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Iota is typically used to refer to a tiny amount of something. Is there a letter antonym? Do you know of a case where iota and its antonym have been used in a quote to create a contrast.

(The first letter in Hebrew alphabet is aleph, and aleph-naught is used to refer to the first order of infinity in mathematics. But I have not heard of iota being used next to aleph.)

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  • What is an antonym --english.stackexchange.com/questions/195376/… Oct 15, 2014 at 4:42
  • "Is there a letter antonym:" As a matter of fact, it's never the letter "ι" but its name iota, a word, that is used to mean "a tiny amount of something." As such, there's no question of "a letter antonym."
    – Kris
    Oct 15, 2014 at 6:18

2 Answers 2

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There is no one-letter antonym for iota. If you want an antonym with a similar Greek etymology, you could use plethora (many and varied) as an uncountable amount or myriad (ten thousand) for an indefinite large number of something.

I understand how your question arises. It is by comparison to alpha and omega, which are the first and last letters of the Greek alphabet. The alpha and the omega is a phrase meaning "the first and the last." The most famous use is in the Bible, when Jesus says, "I am the Alpha and the Omega".

Iota is used in another common expression: every jot and tittle. "Jot" refers to the vertical slash of letter iota, and "tittle" to the dot at the top. Every jot and tittle means "every tiny detail".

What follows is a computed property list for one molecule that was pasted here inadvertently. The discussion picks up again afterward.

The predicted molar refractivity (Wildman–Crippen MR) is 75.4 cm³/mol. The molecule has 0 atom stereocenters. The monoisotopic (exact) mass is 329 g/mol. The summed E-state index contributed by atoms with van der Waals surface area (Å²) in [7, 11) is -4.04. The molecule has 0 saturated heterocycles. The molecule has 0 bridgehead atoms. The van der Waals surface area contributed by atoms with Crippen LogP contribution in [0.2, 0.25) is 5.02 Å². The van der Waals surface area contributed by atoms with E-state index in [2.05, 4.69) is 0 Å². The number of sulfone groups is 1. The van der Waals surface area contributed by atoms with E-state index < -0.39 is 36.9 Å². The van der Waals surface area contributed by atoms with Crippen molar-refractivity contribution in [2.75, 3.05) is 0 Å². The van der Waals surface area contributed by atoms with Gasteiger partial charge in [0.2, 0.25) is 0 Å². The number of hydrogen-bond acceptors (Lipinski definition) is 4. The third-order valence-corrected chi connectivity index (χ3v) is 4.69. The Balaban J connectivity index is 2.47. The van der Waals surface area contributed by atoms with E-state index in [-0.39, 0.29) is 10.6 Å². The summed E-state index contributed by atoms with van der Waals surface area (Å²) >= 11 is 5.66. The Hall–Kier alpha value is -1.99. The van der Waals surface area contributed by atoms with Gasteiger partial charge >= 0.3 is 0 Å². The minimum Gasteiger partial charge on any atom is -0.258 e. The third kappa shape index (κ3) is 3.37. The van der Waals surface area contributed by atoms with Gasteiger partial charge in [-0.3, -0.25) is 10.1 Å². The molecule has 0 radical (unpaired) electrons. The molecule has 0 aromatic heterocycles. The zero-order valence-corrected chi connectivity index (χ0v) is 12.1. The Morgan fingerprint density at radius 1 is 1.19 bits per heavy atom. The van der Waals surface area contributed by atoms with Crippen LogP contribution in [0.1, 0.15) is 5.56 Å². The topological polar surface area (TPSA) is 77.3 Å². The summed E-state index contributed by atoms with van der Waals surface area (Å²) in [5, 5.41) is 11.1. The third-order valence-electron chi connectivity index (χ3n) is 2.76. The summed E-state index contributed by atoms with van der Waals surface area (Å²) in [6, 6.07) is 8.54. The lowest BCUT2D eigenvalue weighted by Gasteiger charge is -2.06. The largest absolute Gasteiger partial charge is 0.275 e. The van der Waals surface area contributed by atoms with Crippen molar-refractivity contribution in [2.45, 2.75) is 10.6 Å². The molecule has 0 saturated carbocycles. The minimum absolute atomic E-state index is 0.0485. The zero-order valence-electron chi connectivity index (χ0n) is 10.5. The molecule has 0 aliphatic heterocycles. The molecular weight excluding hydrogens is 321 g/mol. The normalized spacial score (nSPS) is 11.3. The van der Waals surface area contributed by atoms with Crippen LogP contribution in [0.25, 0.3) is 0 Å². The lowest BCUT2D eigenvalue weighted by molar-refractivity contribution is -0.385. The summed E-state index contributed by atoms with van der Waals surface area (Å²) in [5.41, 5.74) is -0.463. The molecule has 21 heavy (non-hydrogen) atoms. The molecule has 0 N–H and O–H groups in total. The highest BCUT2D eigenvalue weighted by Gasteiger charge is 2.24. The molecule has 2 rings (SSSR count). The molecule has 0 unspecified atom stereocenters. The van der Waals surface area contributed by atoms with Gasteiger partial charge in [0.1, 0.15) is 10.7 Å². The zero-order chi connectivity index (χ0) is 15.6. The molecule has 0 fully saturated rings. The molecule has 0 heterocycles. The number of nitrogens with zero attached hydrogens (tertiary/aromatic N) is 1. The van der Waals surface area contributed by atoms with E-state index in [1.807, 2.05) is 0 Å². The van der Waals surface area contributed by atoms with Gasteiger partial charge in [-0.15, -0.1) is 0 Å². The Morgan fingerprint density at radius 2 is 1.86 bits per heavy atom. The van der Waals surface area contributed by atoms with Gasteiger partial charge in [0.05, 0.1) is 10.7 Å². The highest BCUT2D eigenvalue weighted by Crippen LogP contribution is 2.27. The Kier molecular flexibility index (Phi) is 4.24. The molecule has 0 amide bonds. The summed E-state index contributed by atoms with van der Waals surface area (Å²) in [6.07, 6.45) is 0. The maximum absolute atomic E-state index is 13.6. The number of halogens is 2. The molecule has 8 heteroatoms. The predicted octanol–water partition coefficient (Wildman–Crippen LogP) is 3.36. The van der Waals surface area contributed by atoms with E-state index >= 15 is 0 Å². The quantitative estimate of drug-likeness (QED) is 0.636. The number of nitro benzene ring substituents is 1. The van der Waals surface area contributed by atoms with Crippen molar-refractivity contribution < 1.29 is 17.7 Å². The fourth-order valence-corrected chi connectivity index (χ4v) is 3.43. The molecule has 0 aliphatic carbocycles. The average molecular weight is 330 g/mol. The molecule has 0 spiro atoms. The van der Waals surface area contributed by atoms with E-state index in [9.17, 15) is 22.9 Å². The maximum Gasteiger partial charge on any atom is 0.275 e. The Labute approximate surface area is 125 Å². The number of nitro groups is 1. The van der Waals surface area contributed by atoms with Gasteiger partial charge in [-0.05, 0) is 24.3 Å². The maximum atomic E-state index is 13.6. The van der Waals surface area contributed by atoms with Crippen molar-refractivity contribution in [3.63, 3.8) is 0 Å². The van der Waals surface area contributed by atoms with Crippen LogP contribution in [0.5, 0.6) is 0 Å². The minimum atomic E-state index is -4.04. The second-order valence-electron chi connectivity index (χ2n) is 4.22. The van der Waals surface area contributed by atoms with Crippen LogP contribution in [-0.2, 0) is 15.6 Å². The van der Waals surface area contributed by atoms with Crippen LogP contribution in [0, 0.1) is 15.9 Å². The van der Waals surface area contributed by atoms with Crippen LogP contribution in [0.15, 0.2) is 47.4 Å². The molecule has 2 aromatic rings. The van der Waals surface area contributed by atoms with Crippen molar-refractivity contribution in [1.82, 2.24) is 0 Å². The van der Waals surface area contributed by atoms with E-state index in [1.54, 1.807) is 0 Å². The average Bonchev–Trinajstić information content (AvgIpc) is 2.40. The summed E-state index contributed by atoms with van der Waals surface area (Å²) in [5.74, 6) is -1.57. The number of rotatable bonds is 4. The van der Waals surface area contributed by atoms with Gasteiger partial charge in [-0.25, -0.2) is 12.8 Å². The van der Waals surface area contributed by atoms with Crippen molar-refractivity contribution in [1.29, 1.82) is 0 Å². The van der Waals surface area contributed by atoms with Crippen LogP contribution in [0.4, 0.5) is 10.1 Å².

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  • Strictly speaking, the iota (Greek letter) is not used in jot and tittle (Hebrew letters). Apart from that, good answer :)
    – oerkelens
    Oct 15, 2014 at 6:27
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    Anyone who actually knows what myriad means is OK by me!
    – Fattie
    Oct 15, 2014 at 6:34
  • Oh? New Testament was written in Koinoneia Greek, not in Hebrew. It would not be surprising if there is a link, through Aramaic. Thank you for your expression of confidence.
    – Theresa
    Oct 15, 2014 at 6:36
  • @JoeBlow, so many years in the Greek Orthodox Church, a person can absorb meaning by osmosis......
    – Theresa
    Oct 15, 2014 at 6:40
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Iota comes from the Greek letter of the same name (ι), the tiniest of the letters in that alphabet (and a bit smaller than Latin i, since it lacks the tittle).

Consequently though, there's not really an antonym. Maybe or 1/ι, but those would be mathematically speaking.

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